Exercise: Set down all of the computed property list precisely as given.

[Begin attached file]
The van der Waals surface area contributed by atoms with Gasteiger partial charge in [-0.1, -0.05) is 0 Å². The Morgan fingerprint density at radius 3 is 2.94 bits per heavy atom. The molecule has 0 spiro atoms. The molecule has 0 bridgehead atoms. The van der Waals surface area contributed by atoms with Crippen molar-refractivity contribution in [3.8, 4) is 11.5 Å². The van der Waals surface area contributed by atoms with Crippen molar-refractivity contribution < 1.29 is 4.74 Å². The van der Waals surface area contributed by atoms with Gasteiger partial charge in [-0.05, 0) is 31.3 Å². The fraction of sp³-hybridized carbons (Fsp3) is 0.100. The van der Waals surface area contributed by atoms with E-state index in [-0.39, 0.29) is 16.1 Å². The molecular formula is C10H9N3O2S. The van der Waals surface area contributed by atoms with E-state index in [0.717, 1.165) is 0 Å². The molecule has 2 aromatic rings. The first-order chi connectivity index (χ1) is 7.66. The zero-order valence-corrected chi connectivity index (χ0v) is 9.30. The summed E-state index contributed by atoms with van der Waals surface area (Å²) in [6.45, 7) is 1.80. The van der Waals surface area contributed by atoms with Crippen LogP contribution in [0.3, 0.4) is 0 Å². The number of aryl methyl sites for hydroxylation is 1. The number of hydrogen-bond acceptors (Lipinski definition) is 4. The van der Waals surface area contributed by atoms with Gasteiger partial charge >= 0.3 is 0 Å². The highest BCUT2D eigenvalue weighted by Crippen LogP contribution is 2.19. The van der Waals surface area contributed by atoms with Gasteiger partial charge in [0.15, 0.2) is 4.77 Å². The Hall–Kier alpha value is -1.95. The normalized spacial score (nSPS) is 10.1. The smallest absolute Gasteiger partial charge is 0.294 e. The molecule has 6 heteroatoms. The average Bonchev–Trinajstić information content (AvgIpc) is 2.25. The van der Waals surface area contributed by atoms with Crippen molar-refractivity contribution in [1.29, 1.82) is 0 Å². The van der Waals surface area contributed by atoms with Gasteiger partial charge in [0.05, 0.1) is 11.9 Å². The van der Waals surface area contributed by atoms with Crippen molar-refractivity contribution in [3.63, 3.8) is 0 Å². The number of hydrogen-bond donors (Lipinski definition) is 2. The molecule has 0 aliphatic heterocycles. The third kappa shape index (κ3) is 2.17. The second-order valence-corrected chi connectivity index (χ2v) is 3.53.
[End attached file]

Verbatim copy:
The van der Waals surface area contributed by atoms with Gasteiger partial charge in [-0.1, -0.05) is 0 Å². The Morgan fingerprint density at radius 3 is 2.94 bits per heavy atom. The molecule has 0 spiro atoms. The molecule has 0 bridgehead atoms. The van der Waals surface area contributed by atoms with Crippen molar-refractivity contribution in [3.8, 4) is 11.5 Å². The van der Waals surface area contributed by atoms with Crippen molar-refractivity contribution < 1.29 is 4.74 Å². The van der Waals surface area contributed by atoms with Gasteiger partial charge in [-0.05, 0) is 31.3 Å². The fraction of sp³-hybridized carbons (Fsp3) is 0.100. The van der Waals surface area contributed by atoms with E-state index in [-0.39, 0.29) is 16.1 Å². The molecular formula is C10H9N3O2S. The van der Waals surface area contributed by atoms with E-state index in [0.717, 1.165) is 0 Å². The molecule has 2 aromatic rings. The first-order chi connectivity index (χ1) is 7.66. The zero-order valence-corrected chi connectivity index (χ0v) is 9.30. The summed E-state index contributed by atoms with van der Waals surface area (Å²) in [6.45, 7) is 1.80. The van der Waals surface area contributed by atoms with Crippen LogP contribution in [0.3, 0.4) is 0 Å². The number of aryl methyl sites for hydroxylation is 1. The number of hydrogen-bond acceptors (Lipinski definition) is 4. The van der Waals surface area contributed by atoms with Gasteiger partial charge >= 0.3 is 0 Å². The highest BCUT2D eigenvalue weighted by Crippen LogP contribution is 2.19. The van der Waals surface area contributed by atoms with Gasteiger partial charge in [0.15, 0.2) is 4.77 Å². The Hall–Kier alpha value is -1.95. The normalized spacial score (nSPS) is 10.1. The smallest absolute Gasteiger partial charge is 0.294 e. The molecule has 6 heteroatoms. The average Bonchev–Trinajstić information content (AvgIpc) is 2.25. The van der Waals surface area contributed by atoms with Crippen molar-refractivity contribution in [1.29, 1.82) is 0 Å². The van der Waals surface area contributed by atoms with Gasteiger partial charge in [0.05, 0.1) is 11.9 Å². The van der Waals surface area contributed by atoms with Crippen molar-refractivity contribution in [3.63, 3.8) is 0 Å². The number of hydrogen-bond donors (Lipinski definition) is 2. The molecule has 0 aliphatic heterocycles. The third kappa shape index (κ3) is 2.17. The second-order valence-corrected chi connectivity index (χ2v) is 3.53.